In a pamphlet accompanying Adolph Gottlieb’s 1954 retrospective, Clement Greenberg wrote, “Picasso, of all people, was struck by Gottlieb’s pictures when he saw them in reproduction, said so, and incorporated them in his big Kitchen painting.” The series of works that so struck Picasso in 1948 was Gottlieb’s “Pictographs,” made mostly between 1941 and 1952. Given the success of the 1954 exhibition, which included 20 paintings, Gottlieb’s first mature and effectively established style was being assimilated by other abstract painters; the artist needed to discover a way out of the danger of empty repetition. After completing the series, Gottlieb moved on to the new compositions of the “Imaginary Landscapes” and “Bursts” paintings, which were recently shown at Pace in an exhibition of 20 large-scale works, made between the mid-1950s and Gottlieb’s death, in 1974.
March 1 – April 13, 2019
New York City
The evolutionary thread from the horizontal landscape format to the vertical format of the “Bursts” is immediately clear. Gottlieb was, however, a restless but focused artist, and some compelling anomalies are also included in the exhibition at Pace. The works remain of their time, yet they in no way appear as period manifestations, they remain as fresh and vital today as any recent painting—their very oddness and strangeness of color and composition remains surprising. Paintings have the quality of re-estranging themselves repeatedly over time. We might think we know this kind of historical abstract painting well enough—but this is a mistake, as it turns out. Such works change with context and the passing of years: quite literally as we age and re-experience them, but also as we gain distance from the moment of their making and have subsequent works with which to compare them. This brings to mind Henri Focillon’s text “The Life of Forms in Art,” in which he posits that artworks are never static, but rather that form, as it is apprehended, is in a constant state of becoming.
Likewise, Gottlieb believed that painting was experientially direct, and could affectively communicate emotion. This directness did not mean, however, that Gottlieb felt that his paintings contained a rebus that could be explained; rather his paintings were to remain undecipherable. Blue at Noon (1955) looks as artless as a hand-drawn map and as mobile and complex as the semiotic pileup it is. Different signs and structures coexist in an almost all-over grid, all within a background of blurred arabesque, and against the blacks and blues of the composition—an arrow, a circle, a T-shape, and paint wiped off the end of a brush, as if onto a rag. It is a marvelous painting, and connects loosely back to Gottlieb’s “Pictograph” paintings compositionally in its reference to a partial grid across the whole canvas.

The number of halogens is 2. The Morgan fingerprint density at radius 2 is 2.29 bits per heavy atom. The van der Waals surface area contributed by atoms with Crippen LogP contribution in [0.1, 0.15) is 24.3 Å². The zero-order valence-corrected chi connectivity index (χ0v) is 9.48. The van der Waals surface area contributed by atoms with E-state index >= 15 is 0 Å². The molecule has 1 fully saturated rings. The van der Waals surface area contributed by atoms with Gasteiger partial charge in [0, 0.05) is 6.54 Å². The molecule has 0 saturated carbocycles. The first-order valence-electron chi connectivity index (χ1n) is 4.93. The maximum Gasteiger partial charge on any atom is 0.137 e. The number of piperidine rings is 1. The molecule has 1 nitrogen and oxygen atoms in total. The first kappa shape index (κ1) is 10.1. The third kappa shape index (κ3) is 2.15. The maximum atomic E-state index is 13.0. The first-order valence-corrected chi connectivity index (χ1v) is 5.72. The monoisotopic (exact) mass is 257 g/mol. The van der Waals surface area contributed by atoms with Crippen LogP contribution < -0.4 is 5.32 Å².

Another painting that retains something of the “Pictographs” is Descending Arrow (1956). On a dark pink zone and pale pink horizon, a black geometric form breaks the logical horizontal of that horizontal line as this line, in part, follows the shape itself. Below, a black arrow points perpendicularly into the painting’s bottom edge. Descending Arrow is both a simple and confounding painting. Spatial placement, sign, landscape, a sinking feeling, gravitational pull—what does this painting mean or indicate? It is questioning, asking, engaging curiosity and emotion. Again, that is the point—these paintings are not encoded with specific meaning. Groundscape (1956) and Lake (1971) both comprise lower sections that read like land (or sea) with floating discs and ovals above. Groundscape’s lower section is a tangle of black, white, and yellow gestural marks on a gray ground. The marks are interlaced: they drip, trace in faint lines, or boldly cross each other. Three oval shapes, one red and two black, face us implacably above the roiling zone beneath.
The “Blast” paintings take these apparently opposite qualities and present them as simultaneous, equal, and coexistent combinations. The Crest (1959) is a typical painting of this group. On an earth-red ground, a dark grey oval, softened at its edges to meld with the ground color, is in contrast to a dark yellow gestural accumulation below. This lower shape reads like an aggregate of brushed and palette-knifed paint whipping out splatters and scrapes of color at its extremities. One can think of the work of Miró and Calder here or even the physical and frontal immediacy of some late Picasso portraits. There are iterations of this composition here, some with only a disc and no gestural section below (Aftermath, 1959), or drips dynamically spreading up form a cursive shape below toward a variegated disc above (Burma Red, 1973), or discrete blocks of color rather than gestural shape (Icon, 1964), all of which continue to provoke in their insistence and strangeness of color combination and composition. It is so important to see works by artists of Gottlieb’s achievement re-presented, so that we can see again and decide how they look to us in the present.